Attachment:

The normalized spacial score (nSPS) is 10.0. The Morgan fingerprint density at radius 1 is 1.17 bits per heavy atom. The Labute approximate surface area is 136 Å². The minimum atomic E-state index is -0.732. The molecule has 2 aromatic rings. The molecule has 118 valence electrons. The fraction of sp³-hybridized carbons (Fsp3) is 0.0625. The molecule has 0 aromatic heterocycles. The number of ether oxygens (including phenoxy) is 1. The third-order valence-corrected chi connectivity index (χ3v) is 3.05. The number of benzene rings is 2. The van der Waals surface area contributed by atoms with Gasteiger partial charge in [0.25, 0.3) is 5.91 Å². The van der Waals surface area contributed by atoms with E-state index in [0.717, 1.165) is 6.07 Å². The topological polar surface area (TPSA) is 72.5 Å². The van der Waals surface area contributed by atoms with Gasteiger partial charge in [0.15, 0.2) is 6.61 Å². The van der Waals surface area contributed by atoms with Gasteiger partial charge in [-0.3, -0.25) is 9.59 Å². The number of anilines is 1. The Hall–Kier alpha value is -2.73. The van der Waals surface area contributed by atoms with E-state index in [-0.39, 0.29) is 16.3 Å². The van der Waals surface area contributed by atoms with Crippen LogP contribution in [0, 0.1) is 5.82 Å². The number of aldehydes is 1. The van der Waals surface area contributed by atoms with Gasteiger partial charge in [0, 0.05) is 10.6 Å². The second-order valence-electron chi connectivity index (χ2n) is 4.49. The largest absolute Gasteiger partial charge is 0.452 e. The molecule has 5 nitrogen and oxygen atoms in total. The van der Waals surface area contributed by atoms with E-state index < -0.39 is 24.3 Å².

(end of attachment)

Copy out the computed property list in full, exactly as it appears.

The normalized spacial score (nSPS) is 10.0. The Morgan fingerprint density at radius 1 is 1.17 bits per heavy atom. The Labute approximate surface area is 136 Å². The minimum atomic E-state index is -0.732. The molecule has 2 aromatic rings. The molecule has 118 valence electrons. The fraction of sp³-hybridized carbons (Fsp3) is 0.0625. The molecule has 0 aromatic heterocycles. The number of ether oxygens (including phenoxy) is 1. The third-order valence-corrected chi connectivity index (χ3v) is 3.05. The number of benzene rings is 2. The van der Waals surface area contributed by atoms with Gasteiger partial charge in [0.25, 0.3) is 5.91 Å². The van der Waals surface area contributed by atoms with E-state index in [0.717, 1.165) is 6.07 Å². The topological polar surface area (TPSA) is 72.5 Å². The van der Waals surface area contributed by atoms with Gasteiger partial charge in [0.15, 0.2) is 6.61 Å². The van der Waals surface area contributed by atoms with Gasteiger partial charge in [-0.3, -0.25) is 9.59 Å². The number of anilines is 1. The Hall–Kier alpha value is -2.73. The van der Waals surface area contributed by atoms with E-state index in [-0.39, 0.29) is 16.3 Å². The van der Waals surface area contributed by atoms with Crippen LogP contribution in [0, 0.1) is 5.82 Å². The number of aldehydes is 1. The van der Waals surface area contributed by atoms with Gasteiger partial charge in [0, 0.05) is 10.6 Å². The second-order valence-electron chi connectivity index (χ2n) is 4.49. The largest absolute Gasteiger partial charge is 0.452 e. The molecule has 5 nitrogen and oxygen atoms in total. The van der Waals surface area contributed by atoms with E-state index < -0.39 is 24.3 Å².